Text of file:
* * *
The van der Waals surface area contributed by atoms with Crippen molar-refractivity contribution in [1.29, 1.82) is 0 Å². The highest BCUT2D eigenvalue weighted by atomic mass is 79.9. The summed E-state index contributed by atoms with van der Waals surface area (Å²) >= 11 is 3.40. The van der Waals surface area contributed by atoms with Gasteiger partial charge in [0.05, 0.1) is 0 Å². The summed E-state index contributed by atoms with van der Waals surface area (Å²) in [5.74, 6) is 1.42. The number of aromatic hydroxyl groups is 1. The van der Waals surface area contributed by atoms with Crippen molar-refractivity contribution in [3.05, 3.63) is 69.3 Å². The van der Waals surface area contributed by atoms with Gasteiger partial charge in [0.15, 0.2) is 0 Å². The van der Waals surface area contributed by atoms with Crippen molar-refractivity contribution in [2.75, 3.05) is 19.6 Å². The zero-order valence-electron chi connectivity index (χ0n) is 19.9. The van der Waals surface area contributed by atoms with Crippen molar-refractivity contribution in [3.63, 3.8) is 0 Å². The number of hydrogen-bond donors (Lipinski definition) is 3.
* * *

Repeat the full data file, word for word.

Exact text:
The van der Waals surface area contributed by atoms with Crippen molar-refractivity contribution in [1.29, 1.82) is 0 Å². The highest BCUT2D eigenvalue weighted by atomic mass is 79.9. The summed E-state index contributed by atoms with van der Waals surface area (Å²) >= 11 is 3.40. The van der Waals surface area contributed by atoms with Gasteiger partial charge in [0.05, 0.1) is 0 Å². The summed E-state index contributed by atoms with van der Waals surface area (Å²) in [5.74, 6) is 1.42. The number of aromatic hydroxyl groups is 1. The van der Waals surface area contributed by atoms with Crippen molar-refractivity contribution in [3.05, 3.63) is 69.3 Å². The van der Waals surface area contributed by atoms with Gasteiger partial charge in [0.15, 0.2) is 0 Å². The van der Waals surface area contributed by atoms with Crippen molar-refractivity contribution in [2.75, 3.05) is 19.6 Å². The zero-order valence-electron chi connectivity index (χ0n) is 19.9. The van der Waals surface area contributed by atoms with Crippen molar-refractivity contribution in [3.63, 3.8) is 0 Å². The number of hydrogen-bond donors (Lipinski definition) is 3.